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New Earth-Sized Exoplanet Discovered, But It's No Vacation Spot

It’s an iceball.

03/05/2017 11:46 AM AEST | Updated 03/05/2017 11:46 AM AEST
NASA/JPL-Caltech
This artist’s concept depicts an “iceball” exoplanet designated OGLE-2016-BLG-1195Lb, discovered with a technique called microlensing.

Scientists announced the new discovery of a planet that, in some respects, is similar to Earth. Both are about the same size, and both orbit their suns at nearly the same distance.

The new planet, designated OGLE-2016-BLG-1195Lb, was written up in an Astrophysical Journal Letters study. But according to NASA, the similarities between Earth and OGLE don’t really go anywhere.

That’s because the planet is an iceball.

It’s approximately 13,000 light-years from Earth and orbits a star so small that researchers have doubts whether it’s even a star.

Astronomers found OGLE with a technique called gravitational microlensing, which helps to discover distant planets by utilizing background stars as if they were flashlights. When a massive body, like a star, passes in front of another star in the background, gravitational forces from the foreground object cause the background star to appear brighter.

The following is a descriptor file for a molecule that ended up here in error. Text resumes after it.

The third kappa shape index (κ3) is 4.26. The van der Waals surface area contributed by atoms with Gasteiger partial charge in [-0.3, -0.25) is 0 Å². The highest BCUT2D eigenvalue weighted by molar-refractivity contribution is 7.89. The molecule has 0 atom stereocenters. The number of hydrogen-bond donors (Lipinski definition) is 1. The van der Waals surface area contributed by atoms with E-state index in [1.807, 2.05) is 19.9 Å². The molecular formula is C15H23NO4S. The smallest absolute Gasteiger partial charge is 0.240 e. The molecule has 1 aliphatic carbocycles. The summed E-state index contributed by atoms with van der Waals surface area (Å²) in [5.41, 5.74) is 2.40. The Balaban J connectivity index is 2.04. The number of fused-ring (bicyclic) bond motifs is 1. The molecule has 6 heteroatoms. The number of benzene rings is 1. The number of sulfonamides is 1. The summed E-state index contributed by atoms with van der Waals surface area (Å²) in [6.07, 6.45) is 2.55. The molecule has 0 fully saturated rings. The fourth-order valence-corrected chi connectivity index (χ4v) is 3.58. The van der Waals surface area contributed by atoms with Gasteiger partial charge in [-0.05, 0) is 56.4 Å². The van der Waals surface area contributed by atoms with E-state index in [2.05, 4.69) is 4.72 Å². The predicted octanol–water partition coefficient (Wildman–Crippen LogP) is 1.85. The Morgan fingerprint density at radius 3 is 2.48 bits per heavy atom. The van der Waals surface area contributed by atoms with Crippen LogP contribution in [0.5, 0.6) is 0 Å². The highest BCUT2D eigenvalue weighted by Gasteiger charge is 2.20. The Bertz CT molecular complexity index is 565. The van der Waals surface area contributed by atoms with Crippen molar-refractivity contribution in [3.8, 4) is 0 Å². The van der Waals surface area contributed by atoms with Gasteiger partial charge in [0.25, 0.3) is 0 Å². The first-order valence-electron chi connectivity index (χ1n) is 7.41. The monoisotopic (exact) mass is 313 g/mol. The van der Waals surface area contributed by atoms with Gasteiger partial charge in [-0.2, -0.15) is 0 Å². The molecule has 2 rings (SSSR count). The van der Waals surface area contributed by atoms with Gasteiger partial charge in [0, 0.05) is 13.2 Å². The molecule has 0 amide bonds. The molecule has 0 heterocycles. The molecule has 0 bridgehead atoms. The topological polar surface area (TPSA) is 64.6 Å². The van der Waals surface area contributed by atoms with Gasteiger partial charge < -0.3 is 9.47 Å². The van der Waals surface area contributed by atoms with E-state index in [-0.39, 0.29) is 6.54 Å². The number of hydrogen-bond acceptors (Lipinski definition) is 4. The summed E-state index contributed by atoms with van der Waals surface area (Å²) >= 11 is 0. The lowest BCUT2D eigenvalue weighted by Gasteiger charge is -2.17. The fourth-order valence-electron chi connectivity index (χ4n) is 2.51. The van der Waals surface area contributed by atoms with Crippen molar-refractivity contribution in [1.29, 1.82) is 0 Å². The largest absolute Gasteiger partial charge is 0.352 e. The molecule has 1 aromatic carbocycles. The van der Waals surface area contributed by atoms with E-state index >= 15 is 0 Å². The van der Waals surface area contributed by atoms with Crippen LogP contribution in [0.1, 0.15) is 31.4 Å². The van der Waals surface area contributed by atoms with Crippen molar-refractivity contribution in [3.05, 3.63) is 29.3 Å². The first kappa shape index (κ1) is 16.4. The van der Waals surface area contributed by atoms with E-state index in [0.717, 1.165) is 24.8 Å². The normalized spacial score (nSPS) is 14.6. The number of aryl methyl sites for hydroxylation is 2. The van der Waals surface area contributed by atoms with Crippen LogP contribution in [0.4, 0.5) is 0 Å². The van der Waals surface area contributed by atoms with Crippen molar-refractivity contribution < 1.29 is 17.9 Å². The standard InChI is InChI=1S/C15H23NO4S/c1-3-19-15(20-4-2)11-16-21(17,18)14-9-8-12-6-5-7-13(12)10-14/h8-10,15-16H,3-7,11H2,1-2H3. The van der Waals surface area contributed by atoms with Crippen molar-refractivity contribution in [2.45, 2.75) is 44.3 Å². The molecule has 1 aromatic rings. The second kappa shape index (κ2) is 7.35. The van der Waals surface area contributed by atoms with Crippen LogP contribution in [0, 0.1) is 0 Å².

The following video demonstrates how microlensing helps detect new exoplanets.

”This ‘iceball’ planet is the lowest-mass planet ever found through microlensing,” said Yossi Shvartzvald at NASA’s Jet Propulsion Laboratory in Pasadena, California, and the lead author of the Astrophysical Journal Letters study.

In order for scientists to find planets smaller than OGLE by using the microlensing technique, a better space telescope will be needed. NASA’s Wide Field Infrared Survey Telescope, or WFIRST, scheduled for launch in the mid-2020s, will meet that challenge.

“One of the problems with estimating how many planets like this are out there is that we have reached the lower limit of planet masses that we can currently detect with microlensing,” Shvartzvald said in a NASA statement. “WFIRST will be able to change that.”

To date, approximately 2,500 exoplanets have been confirmed, with many more ahead. 

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